“To be honest, I still don’t have the emotion that everyone would expect. I guess this is just me not getting carried away and trying to stay focused and just working towards competing next year.”
That was Teniel Campbell’s response mere days after officially qualifying for the 2020 Olympic Games in Tokyo, Japan. Her head is still on her shoulders and her feet on the ground as opposed to being on cloud nine.
She sat down for an interview with the Sunday Guardian at her manager Desmond Roberts’ St Augustine home last week.
Ironically, it was the same place where her journey to the Olympics began almost two years to the day. She recalled how they stayed up past 1 am the night before they travelled servicing her bike in the small gym behind Roberts’ house. That she would qualify for an Olympic Games two years later was a shadow of a thought then.
However, Martinique pedalled off the process. At the Elite Women’s Caribbean Road Cycling Championships, she won double gold in the individual time trial and women’s road race.
“That was just my golden opportunity,” she recalled.
Indeed it was because four months later, in February 2018, Campbell was selected for a high-level training camp at the International Cycling Union’s (UCI) World Cycling Centre (WCC) in Switzerland.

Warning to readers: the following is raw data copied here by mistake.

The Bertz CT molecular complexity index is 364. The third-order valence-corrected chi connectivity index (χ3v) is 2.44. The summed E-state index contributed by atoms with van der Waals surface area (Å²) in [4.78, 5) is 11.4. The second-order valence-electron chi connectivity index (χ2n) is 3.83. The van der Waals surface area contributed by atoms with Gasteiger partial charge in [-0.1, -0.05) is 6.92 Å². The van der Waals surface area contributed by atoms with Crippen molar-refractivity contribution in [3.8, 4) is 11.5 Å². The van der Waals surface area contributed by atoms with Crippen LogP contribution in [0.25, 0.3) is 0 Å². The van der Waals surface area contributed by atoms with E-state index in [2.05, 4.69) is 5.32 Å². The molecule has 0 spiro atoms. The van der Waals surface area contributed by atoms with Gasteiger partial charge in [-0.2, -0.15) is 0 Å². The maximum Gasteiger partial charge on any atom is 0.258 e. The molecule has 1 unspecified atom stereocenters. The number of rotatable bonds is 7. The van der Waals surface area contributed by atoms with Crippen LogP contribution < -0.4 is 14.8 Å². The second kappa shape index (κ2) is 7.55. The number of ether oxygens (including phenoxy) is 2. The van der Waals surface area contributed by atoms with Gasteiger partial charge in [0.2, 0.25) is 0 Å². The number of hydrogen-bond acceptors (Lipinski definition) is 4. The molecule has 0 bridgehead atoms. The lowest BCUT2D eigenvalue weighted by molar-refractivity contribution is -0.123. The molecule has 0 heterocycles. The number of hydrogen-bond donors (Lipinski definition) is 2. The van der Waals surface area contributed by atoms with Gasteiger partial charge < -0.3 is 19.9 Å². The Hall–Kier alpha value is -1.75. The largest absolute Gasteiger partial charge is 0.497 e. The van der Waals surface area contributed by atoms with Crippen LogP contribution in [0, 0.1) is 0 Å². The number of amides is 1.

Now just 22 years, she’s become the first-ever female cyclist from the English-speaking Caribbean to have qualified for an Olympics. She admits the success in such a short period is hard to fathom.
“It was just two years ago this journey started so it’s a really short space of time to accomplish this. I guess this shows how dedicated I am to my craft and that once I put my mind to something I’m just that committed and I’m going to go after it and achieve it,” she told the Sunday Guardian.
Having completed her stint at the WCC, she’ll ride right into Italian club Valcar Cylance’s unit as the team’s first-ever international signing. They’re a professional women’s cycling club founded two years ago.
“I know it’s going to be completely different,” the road cyclist said as she prepares for her switch and exposure to a new culture and way of doing things. She said she expects life in Italy at her new club will be vastly different from that of Switzerland.
“At the UCI Centre they take care of you. They prepare the meals and everything. We all stay together in a house. With this new Italian team, I have to cook for myself...” Campbell joked.
She added: “It’s going to be completely different and a brand new lifestyle for me but I’m looking forward to it.”
The international reputation she’s created for herself has already created some early hype in Italy.
She explained: “From what I’ve heard they’re talking about me a lot across there, so it’s just excitement from both sides and I’m looking forward to working together and seeing how much success we can get next year as a unit and how well we mesh together as a team.”
But Campbell is very cautious in how she attributes her success.
“This is not a one-man show,” she made clear during the interview.
It is as much an accomplishment for manager Roberts as it is for her.